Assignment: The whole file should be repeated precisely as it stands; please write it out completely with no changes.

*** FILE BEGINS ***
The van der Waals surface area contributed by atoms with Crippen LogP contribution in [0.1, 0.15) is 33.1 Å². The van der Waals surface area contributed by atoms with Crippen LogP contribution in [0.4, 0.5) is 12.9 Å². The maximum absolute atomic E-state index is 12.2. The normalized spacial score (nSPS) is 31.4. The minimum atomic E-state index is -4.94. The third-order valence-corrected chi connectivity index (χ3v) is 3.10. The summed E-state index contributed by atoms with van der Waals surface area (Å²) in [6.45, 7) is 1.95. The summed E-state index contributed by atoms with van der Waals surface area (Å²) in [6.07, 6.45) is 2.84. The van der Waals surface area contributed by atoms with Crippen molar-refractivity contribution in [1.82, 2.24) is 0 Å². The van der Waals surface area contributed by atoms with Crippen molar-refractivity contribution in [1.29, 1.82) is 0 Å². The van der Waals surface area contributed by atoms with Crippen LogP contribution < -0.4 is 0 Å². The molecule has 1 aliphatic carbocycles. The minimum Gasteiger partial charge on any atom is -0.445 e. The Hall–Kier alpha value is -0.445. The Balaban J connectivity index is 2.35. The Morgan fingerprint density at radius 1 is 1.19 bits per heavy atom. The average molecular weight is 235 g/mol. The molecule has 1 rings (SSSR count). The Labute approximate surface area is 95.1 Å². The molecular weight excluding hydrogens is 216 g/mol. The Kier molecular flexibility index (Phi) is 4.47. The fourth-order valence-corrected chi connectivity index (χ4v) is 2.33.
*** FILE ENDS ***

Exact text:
The van der Waals surface area contributed by atoms with Crippen LogP contribution in [0.1, 0.15) is 33.1 Å². The van der Waals surface area contributed by atoms with Crippen LogP contribution in [0.4, 0.5) is 12.9 Å². The maximum absolute atomic E-state index is 12.2. The normalized spacial score (nSPS) is 31.4. The minimum atomic E-state index is -4.94. The third-order valence-corrected chi connectivity index (χ3v) is 3.10. The summed E-state index contributed by atoms with van der Waals surface area (Å²) in [6.45, 7) is 1.95. The summed E-state index contributed by atoms with van der Waals surface area (Å²) in [6.07, 6.45) is 2.84. The van der Waals surface area contributed by atoms with Crippen molar-refractivity contribution in [1.82, 2.24) is 0 Å². The van der Waals surface area contributed by atoms with Crippen molar-refractivity contribution in [1.29, 1.82) is 0 Å². The van der Waals surface area contributed by atoms with Crippen LogP contribution < -0.4 is 0 Å². The molecule has 1 aliphatic carbocycles. The minimum Gasteiger partial charge on any atom is -0.445 e. The Hall–Kier alpha value is -0.445. The Balaban J connectivity index is 2.35. The Morgan fingerprint density at radius 1 is 1.19 bits per heavy atom. The average molecular weight is 235 g/mol. The molecule has 1 rings (SSSR count). The Labute approximate surface area is 95.1 Å². The molecular weight excluding hydrogens is 216 g/mol. The Kier molecular flexibility index (Phi) is 4.47. The fourth-order valence-corrected chi connectivity index (χ4v) is 2.33.